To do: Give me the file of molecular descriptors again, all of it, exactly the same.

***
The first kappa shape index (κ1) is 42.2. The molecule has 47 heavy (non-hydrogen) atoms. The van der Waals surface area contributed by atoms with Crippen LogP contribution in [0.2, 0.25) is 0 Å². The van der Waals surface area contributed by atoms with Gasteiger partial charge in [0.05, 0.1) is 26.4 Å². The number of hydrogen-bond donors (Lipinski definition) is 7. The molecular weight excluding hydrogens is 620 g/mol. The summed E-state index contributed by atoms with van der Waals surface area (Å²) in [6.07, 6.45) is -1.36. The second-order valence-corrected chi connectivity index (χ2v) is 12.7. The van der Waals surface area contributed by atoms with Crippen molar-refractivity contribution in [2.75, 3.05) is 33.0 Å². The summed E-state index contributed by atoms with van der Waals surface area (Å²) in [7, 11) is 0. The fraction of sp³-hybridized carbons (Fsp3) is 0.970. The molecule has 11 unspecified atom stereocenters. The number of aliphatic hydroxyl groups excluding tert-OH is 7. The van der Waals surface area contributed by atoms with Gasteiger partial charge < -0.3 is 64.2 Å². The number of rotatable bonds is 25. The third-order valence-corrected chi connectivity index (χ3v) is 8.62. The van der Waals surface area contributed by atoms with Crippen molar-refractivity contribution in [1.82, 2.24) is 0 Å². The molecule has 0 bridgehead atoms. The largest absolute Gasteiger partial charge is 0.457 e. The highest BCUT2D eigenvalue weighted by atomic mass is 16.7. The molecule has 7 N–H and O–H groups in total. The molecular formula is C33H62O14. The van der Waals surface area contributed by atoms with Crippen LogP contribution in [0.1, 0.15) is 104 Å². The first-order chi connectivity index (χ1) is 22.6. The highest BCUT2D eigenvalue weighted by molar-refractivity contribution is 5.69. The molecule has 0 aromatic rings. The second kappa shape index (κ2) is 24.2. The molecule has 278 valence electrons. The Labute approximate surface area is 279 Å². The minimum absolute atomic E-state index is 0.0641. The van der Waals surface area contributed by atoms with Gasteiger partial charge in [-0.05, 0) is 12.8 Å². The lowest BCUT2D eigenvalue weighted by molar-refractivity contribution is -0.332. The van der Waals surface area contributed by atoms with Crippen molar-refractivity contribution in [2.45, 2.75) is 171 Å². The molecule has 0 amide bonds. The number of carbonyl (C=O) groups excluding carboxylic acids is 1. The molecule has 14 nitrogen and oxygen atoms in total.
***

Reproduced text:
The first kappa shape index (κ1) is 42.2. The molecule has 47 heavy (non-hydrogen) atoms. The van der Waals surface area contributed by atoms with Crippen LogP contribution in [0.2, 0.25) is 0 Å². The van der Waals surface area contributed by atoms with Gasteiger partial charge in [0.05, 0.1) is 26.4 Å². The number of hydrogen-bond donors (Lipinski definition) is 7. The molecular weight excluding hydrogens is 620 g/mol. The summed E-state index contributed by atoms with van der Waals surface area (Å²) in [6.07, 6.45) is -1.36. The second-order valence-corrected chi connectivity index (χ2v) is 12.7. The van der Waals surface area contributed by atoms with Crippen molar-refractivity contribution in [2.75, 3.05) is 33.0 Å². The summed E-state index contributed by atoms with van der Waals surface area (Å²) in [7, 11) is 0. The fraction of sp³-hybridized carbons (Fsp3) is 0.970. The molecule has 11 unspecified atom stereocenters. The number of aliphatic hydroxyl groups excluding tert-OH is 7. The van der Waals surface area contributed by atoms with Gasteiger partial charge < -0.3 is 64.2 Å². The number of rotatable bonds is 25. The third-order valence-corrected chi connectivity index (χ3v) is 8.62. The van der Waals surface area contributed by atoms with Crippen molar-refractivity contribution in [1.82, 2.24) is 0 Å². The molecule has 0 bridgehead atoms. The largest absolute Gasteiger partial charge is 0.457 e. The highest BCUT2D eigenvalue weighted by atomic mass is 16.7. The molecule has 7 N–H and O–H groups in total. The molecular formula is C33H62O14. The van der Waals surface area contributed by atoms with Crippen LogP contribution in [0.1, 0.15) is 104 Å². The first-order chi connectivity index (χ1) is 22.6. The highest BCUT2D eigenvalue weighted by molar-refractivity contribution is 5.69. The molecule has 0 aromatic rings. The second kappa shape index (κ2) is 24.2. The molecule has 278 valence electrons. The Labute approximate surface area is 279 Å². The minimum absolute atomic E-state index is 0.0641. The van der Waals surface area contributed by atoms with Gasteiger partial charge in [-0.05, 0) is 12.8 Å². The lowest BCUT2D eigenvalue weighted by molar-refractivity contribution is -0.332. The van der Waals surface area contributed by atoms with Crippen molar-refractivity contribution in [2.45, 2.75) is 171 Å². The molecule has 0 amide bonds. The number of carbonyl (C=O) groups excluding carboxylic acids is 1. The molecule has 14 nitrogen and oxygen atoms in total.